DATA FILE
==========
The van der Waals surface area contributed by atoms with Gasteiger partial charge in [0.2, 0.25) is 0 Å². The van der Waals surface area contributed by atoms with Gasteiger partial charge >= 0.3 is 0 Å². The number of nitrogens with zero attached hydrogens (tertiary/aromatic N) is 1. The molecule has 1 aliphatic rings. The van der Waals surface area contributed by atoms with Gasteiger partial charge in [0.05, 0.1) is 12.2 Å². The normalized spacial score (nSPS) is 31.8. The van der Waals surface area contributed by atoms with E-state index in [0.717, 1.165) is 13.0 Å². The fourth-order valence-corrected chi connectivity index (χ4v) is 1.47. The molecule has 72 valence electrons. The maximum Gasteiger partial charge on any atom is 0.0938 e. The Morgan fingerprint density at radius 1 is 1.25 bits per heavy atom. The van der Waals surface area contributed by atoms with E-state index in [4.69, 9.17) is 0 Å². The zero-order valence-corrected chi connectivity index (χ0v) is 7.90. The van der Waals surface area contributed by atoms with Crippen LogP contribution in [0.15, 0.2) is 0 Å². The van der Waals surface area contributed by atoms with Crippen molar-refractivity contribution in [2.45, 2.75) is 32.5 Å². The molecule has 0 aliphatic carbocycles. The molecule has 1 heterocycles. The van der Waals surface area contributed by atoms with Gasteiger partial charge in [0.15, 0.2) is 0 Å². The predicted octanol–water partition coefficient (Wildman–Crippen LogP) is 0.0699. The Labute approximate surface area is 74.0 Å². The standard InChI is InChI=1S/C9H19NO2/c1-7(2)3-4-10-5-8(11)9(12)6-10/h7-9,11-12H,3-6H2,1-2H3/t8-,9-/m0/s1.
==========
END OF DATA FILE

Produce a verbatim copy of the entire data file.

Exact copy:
The van der Waals surface area contributed by atoms with Gasteiger partial charge in [0.2, 0.25) is 0 Å². The van der Waals surface area contributed by atoms with Gasteiger partial charge >= 0.3 is 0 Å². The number of nitrogens with zero attached hydrogens (tertiary/aromatic N) is 1. The molecule has 1 aliphatic rings. The van der Waals surface area contributed by atoms with Gasteiger partial charge in [0.05, 0.1) is 12.2 Å². The normalized spacial score (nSPS) is 31.8. The van der Waals surface area contributed by atoms with E-state index in [0.717, 1.165) is 13.0 Å². The fourth-order valence-corrected chi connectivity index (χ4v) is 1.47. The molecule has 72 valence electrons. The maximum Gasteiger partial charge on any atom is 0.0938 e. The Morgan fingerprint density at radius 1 is 1.25 bits per heavy atom. The van der Waals surface area contributed by atoms with E-state index in [4.69, 9.17) is 0 Å². The zero-order valence-corrected chi connectivity index (χ0v) is 7.90. The van der Waals surface area contributed by atoms with Crippen LogP contribution in [0.15, 0.2) is 0 Å². The van der Waals surface area contributed by atoms with Crippen molar-refractivity contribution in [2.45, 2.75) is 32.5 Å². The molecule has 0 aliphatic carbocycles. The molecule has 1 heterocycles. The van der Waals surface area contributed by atoms with Gasteiger partial charge in [0.15, 0.2) is 0 Å². The predicted octanol–water partition coefficient (Wildman–Crippen LogP) is 0.0699. The Labute approximate surface area is 74.0 Å². The standard InChI is InChI=1S/C9H19NO2/c1-7(2)3-4-10-5-8(11)9(12)6-10/h7-9,11-12H,3-6H2,1-2H3/t8-,9-/m0/s1.